Zalva Weightlifting is dedicated to making Olympic weightlifting accessible to all, from beginners to competitive lifters or those who are just starting out on their lifting journey.

Olympic weightlifting, often simply referred to as weightlifting, is an athletic discipline in the modern Olympic programme in which the athlete attempts a maximum-weight single lift of a barbell loaded with weight plates using both physical and mental strength. The two competition lifts in order are the snatch and the clean and jerk.

The Snatch

The objective of the snatch is to lift the barbell loaded with weight plates from the ground to an overhead position in one powerful, continuous motion using a wide grip.

The Clean & Jerk

The clean and jerk is a composite of two weightlifting movements. During the clean, the lifter moves the barbell from the floor to a racked position across the shoulders. During the jerk, the lifter raises the barbell to a stationary position above the head, finishing with straight arms and legs, and the feet in the same plane as the torso and barbell.

Body composition: The snatch and clean and jerk are full-body lifts that use the legs, glutes, back, abs, shoulders, and arms. Performing the lifts can burns more calories compared to performing single-joint movements in a shorter period of time. The lifts will help put on lean tissue, increase strength, and ultimately decrease body fat.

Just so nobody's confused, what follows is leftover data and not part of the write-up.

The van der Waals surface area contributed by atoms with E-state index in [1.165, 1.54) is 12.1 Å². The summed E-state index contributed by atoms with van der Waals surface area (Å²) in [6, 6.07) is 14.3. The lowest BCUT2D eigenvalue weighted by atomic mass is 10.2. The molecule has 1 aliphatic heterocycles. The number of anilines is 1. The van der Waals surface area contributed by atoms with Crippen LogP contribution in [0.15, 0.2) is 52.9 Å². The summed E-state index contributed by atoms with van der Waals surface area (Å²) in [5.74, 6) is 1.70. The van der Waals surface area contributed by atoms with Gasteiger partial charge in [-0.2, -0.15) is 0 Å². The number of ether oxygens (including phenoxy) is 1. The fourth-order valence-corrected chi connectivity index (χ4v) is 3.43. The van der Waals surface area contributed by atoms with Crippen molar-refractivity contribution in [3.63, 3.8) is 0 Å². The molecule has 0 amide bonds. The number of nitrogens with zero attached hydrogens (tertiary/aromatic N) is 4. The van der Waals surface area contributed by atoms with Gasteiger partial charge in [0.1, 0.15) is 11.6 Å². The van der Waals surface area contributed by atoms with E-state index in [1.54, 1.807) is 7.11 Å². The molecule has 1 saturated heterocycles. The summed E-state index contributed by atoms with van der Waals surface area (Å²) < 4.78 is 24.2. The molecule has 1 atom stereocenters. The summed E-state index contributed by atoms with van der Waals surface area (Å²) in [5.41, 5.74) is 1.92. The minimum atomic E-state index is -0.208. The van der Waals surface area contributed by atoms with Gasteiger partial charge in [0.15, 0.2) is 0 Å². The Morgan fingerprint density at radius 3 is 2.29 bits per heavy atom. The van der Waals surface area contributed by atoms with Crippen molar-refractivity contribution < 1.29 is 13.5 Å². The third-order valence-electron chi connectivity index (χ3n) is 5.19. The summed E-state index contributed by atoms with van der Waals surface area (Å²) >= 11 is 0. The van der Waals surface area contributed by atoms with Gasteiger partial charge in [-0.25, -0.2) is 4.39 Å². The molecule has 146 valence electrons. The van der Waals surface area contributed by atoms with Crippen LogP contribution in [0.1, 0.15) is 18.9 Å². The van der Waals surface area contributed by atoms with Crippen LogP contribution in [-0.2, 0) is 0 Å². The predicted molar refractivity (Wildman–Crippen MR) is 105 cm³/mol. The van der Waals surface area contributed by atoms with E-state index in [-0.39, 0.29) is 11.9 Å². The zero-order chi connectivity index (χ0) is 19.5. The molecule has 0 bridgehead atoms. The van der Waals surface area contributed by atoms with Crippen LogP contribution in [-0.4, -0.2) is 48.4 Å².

Muscular power and strength: Muscular power is simply how fast you can move a load. A decrease in muscular power over time is one of the main cause of falls in older adults. In Olympic weightlifting, nothing is done slowly. All loads are moved at max velocity, therefore increasing power. If your goal is to run faster and jump higher, power is the key ingredient.

Coordination: The Olympic lifts require coordination and timing. Improving body awareness and coordination is great for all activities of daily life.

Range of motion: Most people associate heavy lifting with being muscle bound, stiff and bulky. The Olympic lifts, require control of the load through a full range of motion in the knees, ankles, hips, and shoulders. If the range of motion is not there at the start of your lifting journey, over time training through a full range of motion will increase flexibility more effectively than a static stretching programme.

Stewart is a fully qualified BWL coach.

British weight lifting affiliated club